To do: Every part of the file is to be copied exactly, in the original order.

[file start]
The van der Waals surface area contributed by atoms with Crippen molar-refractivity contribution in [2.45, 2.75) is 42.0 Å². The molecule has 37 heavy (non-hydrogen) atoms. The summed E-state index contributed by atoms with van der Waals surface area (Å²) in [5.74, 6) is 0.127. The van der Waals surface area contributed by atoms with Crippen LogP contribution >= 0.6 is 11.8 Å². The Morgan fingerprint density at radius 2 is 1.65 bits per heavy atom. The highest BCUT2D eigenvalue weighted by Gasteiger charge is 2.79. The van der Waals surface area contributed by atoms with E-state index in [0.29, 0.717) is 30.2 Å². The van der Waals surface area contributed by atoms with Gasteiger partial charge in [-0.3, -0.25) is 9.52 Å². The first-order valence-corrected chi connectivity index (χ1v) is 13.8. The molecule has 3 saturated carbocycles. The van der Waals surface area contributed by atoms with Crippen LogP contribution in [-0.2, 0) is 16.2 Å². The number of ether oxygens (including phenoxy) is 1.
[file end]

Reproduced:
The van der Waals surface area contributed by atoms with Crippen molar-refractivity contribution in [2.45, 2.75) is 42.0 Å². The molecule has 37 heavy (non-hydrogen) atoms. The summed E-state index contributed by atoms with van der Waals surface area (Å²) in [5.74, 6) is 0.127. The van der Waals surface area contributed by atoms with Crippen LogP contribution >= 0.6 is 11.8 Å². The Morgan fingerprint density at radius 2 is 1.65 bits per heavy atom. The highest BCUT2D eigenvalue weighted by Gasteiger charge is 2.79. The van der Waals surface area contributed by atoms with E-state index in [0.29, 0.717) is 30.2 Å². The van der Waals surface area contributed by atoms with Gasteiger partial charge in [-0.3, -0.25) is 9.52 Å². The first-order valence-corrected chi connectivity index (χ1v) is 13.8. The molecule has 3 saturated carbocycles. The van der Waals surface area contributed by atoms with Crippen LogP contribution in [-0.2, 0) is 16.2 Å². The number of ether oxygens (including phenoxy) is 1.